Administration: Trust us with Iran sanctions

President Obama's top sanctions official vowed Wednesday not to let up the pressure, as the U.S. pursues a comprehensive nuclear deal with Iran.

In an op-ed in The Wall Street Journal, Treasury Under Secretary David Cohen argued that the sanctions relief agreed to last month is “economically insignificant.” He said Iran's economy shrank by more than 5 percent last year, and the total sanctions relief amounts to less than $7 billion — a fraction of the $30 billion Iran stands to lose over the next six months in oil sales revenue alone because of sanctions.


“As the principal U.S. official charged with crafting and enforcing our sanctions program, I am confident that the sanctions pressure on Iran will continue to mount,” Cohen wrote. “Iran will be even deeper in the hole six months from now, when the deal expires, than it is today.”

The op-ed is part of a concerted effort to get Congress to back off of new sanctions while the administration negotiates a final deal with its five international partners and Iran. Secretary of State John Kerry testified before a skeptical House Foreign Affairs panel Tuesday that passing new sanctions now could derail diplomatic negotiations and undermine international support for sanctions.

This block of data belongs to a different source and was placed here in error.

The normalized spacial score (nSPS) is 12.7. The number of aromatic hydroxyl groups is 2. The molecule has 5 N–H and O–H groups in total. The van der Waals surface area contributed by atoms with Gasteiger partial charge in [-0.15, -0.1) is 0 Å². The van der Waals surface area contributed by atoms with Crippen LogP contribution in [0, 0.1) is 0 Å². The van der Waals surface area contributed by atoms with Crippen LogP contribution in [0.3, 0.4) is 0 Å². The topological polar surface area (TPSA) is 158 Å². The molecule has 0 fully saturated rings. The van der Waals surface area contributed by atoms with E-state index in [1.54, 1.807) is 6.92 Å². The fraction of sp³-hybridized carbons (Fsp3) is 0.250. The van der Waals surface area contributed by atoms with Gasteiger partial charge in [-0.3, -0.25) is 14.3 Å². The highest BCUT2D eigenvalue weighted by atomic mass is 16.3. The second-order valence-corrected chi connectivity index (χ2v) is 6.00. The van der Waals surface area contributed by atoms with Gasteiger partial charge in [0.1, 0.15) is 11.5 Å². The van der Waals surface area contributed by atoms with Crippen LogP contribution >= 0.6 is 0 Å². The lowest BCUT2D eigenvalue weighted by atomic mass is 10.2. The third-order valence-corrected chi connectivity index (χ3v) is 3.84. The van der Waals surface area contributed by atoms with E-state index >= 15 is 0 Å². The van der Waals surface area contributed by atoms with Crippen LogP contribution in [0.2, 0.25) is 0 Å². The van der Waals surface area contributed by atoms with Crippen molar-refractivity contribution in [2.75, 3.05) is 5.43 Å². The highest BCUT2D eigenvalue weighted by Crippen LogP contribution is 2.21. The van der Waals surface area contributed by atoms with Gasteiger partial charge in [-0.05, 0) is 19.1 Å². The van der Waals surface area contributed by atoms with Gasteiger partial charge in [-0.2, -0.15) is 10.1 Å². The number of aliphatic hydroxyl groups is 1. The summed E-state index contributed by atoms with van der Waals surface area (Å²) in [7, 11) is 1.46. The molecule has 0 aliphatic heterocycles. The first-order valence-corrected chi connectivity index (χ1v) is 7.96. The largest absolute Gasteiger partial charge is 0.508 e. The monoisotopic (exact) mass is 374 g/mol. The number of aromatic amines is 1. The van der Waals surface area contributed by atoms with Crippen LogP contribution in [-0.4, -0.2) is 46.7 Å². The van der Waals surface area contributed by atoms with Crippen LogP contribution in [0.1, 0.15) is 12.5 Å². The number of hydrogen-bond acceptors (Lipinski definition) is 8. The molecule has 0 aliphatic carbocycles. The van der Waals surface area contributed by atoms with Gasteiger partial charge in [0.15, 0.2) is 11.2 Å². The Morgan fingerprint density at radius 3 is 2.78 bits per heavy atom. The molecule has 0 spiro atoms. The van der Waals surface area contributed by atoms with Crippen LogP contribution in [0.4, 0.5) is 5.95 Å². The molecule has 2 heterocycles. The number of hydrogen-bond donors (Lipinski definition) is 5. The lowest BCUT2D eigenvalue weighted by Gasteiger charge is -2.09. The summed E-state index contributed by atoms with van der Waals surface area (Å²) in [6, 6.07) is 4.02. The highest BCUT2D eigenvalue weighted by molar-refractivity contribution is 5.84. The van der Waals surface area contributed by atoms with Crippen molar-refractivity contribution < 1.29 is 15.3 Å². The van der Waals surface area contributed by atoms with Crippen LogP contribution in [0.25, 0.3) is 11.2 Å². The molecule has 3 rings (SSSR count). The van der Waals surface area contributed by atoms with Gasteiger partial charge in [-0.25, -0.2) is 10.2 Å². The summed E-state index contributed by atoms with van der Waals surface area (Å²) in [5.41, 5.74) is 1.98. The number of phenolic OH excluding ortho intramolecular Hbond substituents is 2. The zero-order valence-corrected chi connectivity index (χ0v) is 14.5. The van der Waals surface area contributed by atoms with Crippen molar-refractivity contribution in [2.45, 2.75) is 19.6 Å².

Cohen said his agency could be trusted to continue targeting Iran's energy and banking sectors over the next six months. He said the Treasury Department has identified and sanctioned front companies facilitating Iran's nuclear and missile programs more than 600 times over the past few years and would continue to do so “unabated.”

“Sanctions gave Iran a powerful incentive to accept this first-step deal, and they will be key to negotiating the comprehensive resolution that ensures Iran cannot obtain a nuclear weapon,” Cohen said. “Now is no time to let up — and we won’t.”

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